Jewel v. NSA

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Jewel v. NSA
US DC NorCal.svg
Court U.S. District Court, N.D. California
Full case name Carolyn Jewel; Tash Hepting; Gregory Hicks; Erik Knutzen; Joice Walton, on behalf of themselves and others similarly situated v. National Security Agency; Keith B. Alexander, Director; Michael V. Hayden; United States of America; George W. Bush, President of the United States; Richard B. Cheney; David S. Addington; Dep't. of Justice; Alberto R. Gonzales, John D. Ashcroft, John M. McConnell, Dir. of National Intelligence; John D. Negroponte; Michael B. Mukasey, Att'y General; Barack Hussein Obama; Eric H. Holder, Jr., Att'y General; Dennis C. Blair
Citation(s) 673 F. 3d 902 (Ct.App., 9th Cir., 2011); No C 08-cv-4373 VRW, MDL No C 06-1791 VRW, No C 07-0693 VRW (Dist.Ct., N.D. CA January 10, 2010 and February 4, 2010)
Case history
Appealed to United States Court of Appeals for the Ninth Circuit

Jewel v. National Security Agency is a United States class action lawsuit filed by the Electronic Frontier Foundation (EFF) against the National Security Agency (NSA) and several high-ranking officials in the administration of 43rd U.S. president George W. Bush,[1] charging an "illegal and unconstitutional program of dragnet communications surveillance".[2]

History[edit]

The case was filed on behalf of Carolyn Jewel and several other AT&T customers on September 18, 2008, and is based on documentation provided by former AT&T technician Mark Klein.[3]

The case was dismissed on January 21, 2010, by U.S. District Court Chief Judge Vaughn Walker, who concluded that the plaintiffs lacked legal standing because their claims amounted to a "general grievance" against the government.[4] On appeal, the Ninth Circuit Court of Appeals reinstated the case on December 29, 2011.[5] NSA whistleblower William Binney testified in July 2012 in support of the EFF that the NSA was "purposefully violating the Constitution".[6] On July 8, 2013, Judge Jeffrey White of the U.S. District Court for the Northern District of California declined to dismiss the lawsuit under the state secrets privilege.[7] Later in 2013 the court ordered the government to explain the effects of intelligence leaks about the NSA's surveillance activities, primarily by Edward Snowden, on the national security impact of the case. The NSA reasserted the state secrets privilege on December 20, 2013, and declassified portions of its assertions of the state secrets privilege the following day.[8][9]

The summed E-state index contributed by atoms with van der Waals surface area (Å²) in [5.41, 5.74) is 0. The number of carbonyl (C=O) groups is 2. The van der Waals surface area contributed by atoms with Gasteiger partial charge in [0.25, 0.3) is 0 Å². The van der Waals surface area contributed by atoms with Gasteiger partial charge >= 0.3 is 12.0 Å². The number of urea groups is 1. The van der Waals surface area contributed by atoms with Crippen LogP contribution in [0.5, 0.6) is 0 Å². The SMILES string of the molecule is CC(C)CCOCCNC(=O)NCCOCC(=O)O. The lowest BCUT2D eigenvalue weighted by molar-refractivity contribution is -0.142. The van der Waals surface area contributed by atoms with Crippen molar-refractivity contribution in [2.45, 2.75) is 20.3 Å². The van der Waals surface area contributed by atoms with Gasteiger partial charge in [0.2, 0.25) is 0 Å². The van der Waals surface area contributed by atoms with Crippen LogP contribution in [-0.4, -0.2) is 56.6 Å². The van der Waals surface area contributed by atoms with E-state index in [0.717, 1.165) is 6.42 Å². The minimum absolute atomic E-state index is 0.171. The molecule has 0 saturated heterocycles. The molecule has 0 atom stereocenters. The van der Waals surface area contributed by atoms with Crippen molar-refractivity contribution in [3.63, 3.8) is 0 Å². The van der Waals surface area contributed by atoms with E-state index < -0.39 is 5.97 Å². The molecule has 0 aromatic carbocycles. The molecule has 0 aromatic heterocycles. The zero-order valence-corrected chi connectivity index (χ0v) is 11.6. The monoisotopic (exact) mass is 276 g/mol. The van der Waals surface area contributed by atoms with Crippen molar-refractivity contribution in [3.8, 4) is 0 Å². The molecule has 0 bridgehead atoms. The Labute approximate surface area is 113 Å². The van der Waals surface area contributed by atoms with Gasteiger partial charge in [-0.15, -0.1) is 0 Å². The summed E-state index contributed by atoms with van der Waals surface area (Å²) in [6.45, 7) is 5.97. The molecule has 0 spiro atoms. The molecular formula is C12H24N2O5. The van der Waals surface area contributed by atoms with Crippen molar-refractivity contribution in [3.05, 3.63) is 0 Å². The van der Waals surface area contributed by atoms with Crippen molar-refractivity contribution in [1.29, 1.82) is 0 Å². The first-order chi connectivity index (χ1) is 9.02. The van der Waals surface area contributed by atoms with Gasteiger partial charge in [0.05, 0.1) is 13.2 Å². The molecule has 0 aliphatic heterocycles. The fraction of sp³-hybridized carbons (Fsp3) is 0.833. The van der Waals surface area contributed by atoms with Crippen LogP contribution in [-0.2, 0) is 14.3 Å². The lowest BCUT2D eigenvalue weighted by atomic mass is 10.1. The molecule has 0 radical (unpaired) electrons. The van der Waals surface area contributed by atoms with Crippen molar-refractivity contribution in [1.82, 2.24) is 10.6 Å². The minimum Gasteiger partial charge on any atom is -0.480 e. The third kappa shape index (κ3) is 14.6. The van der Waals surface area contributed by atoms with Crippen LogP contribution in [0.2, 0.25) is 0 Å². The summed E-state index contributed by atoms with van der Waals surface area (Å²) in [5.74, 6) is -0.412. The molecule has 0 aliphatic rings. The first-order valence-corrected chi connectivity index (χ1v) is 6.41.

On March 14, 2014, Judge Jeffrey White ordered a Temporary Restraining Order to the NSA and other parties ordering to halt the destruction of evidence until a final resolution of the case. On June 5, 2014, the EFF filed a motion for an emergency hearing requesting that the court enforce this Temporary Restraining Order after discovering that the Government had continued the destruction of evidence.[citation needed] A motion filed by the government claimed that doing so would have severe consequences "including the possible suspension of the Section 702 program and potential loss of access to lawfully collected signals intelligence information on foreign intelligence targets"[10]

EFF's logo for Jewel v. NSA

See also[edit]

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